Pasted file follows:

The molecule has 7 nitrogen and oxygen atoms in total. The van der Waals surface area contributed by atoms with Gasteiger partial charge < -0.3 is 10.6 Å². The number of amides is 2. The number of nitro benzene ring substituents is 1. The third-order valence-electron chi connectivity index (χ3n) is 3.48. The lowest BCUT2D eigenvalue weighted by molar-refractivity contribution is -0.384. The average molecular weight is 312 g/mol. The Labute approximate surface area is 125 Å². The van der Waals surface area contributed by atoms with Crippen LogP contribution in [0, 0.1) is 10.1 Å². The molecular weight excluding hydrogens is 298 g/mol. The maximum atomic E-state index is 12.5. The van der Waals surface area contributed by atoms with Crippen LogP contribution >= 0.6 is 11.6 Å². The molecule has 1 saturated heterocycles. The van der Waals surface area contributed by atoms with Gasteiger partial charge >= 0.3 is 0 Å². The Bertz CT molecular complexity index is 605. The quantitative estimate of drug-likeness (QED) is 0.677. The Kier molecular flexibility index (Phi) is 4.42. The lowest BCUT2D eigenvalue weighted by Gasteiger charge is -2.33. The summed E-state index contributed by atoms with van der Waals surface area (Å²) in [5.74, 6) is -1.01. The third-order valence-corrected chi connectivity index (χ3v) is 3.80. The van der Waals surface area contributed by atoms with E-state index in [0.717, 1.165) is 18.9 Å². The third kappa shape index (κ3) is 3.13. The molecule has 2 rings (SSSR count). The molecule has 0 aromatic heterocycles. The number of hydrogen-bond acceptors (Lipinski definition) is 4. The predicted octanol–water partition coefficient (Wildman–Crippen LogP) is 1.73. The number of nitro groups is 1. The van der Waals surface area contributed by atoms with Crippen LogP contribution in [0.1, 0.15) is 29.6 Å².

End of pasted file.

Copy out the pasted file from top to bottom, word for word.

The molecule has 7 nitrogen and oxygen atoms in total. The van der Waals surface area contributed by atoms with Gasteiger partial charge < -0.3 is 10.6 Å². The number of amides is 2. The number of nitro benzene ring substituents is 1. The third-order valence-electron chi connectivity index (χ3n) is 3.48. The lowest BCUT2D eigenvalue weighted by molar-refractivity contribution is -0.384. The average molecular weight is 312 g/mol. The Labute approximate surface area is 125 Å². The van der Waals surface area contributed by atoms with Crippen LogP contribution in [0, 0.1) is 10.1 Å². The molecular weight excluding hydrogens is 298 g/mol. The maximum atomic E-state index is 12.5. The van der Waals surface area contributed by atoms with Crippen LogP contribution >= 0.6 is 11.6 Å². The molecule has 1 saturated heterocycles. The van der Waals surface area contributed by atoms with Gasteiger partial charge >= 0.3 is 0 Å². The Bertz CT molecular complexity index is 605. The quantitative estimate of drug-likeness (QED) is 0.677. The Kier molecular flexibility index (Phi) is 4.42. The lowest BCUT2D eigenvalue weighted by Gasteiger charge is -2.33. The summed E-state index contributed by atoms with van der Waals surface area (Å²) in [5.74, 6) is -1.01. The third-order valence-corrected chi connectivity index (χ3v) is 3.80. The van der Waals surface area contributed by atoms with E-state index in [0.717, 1.165) is 18.9 Å². The third kappa shape index (κ3) is 3.13. The molecule has 2 rings (SSSR count). The molecule has 0 aromatic heterocycles. The number of hydrogen-bond acceptors (Lipinski definition) is 4. The predicted octanol–water partition coefficient (Wildman–Crippen LogP) is 1.73. The number of nitro groups is 1. The van der Waals surface area contributed by atoms with Crippen LogP contribution in [0.1, 0.15) is 29.6 Å².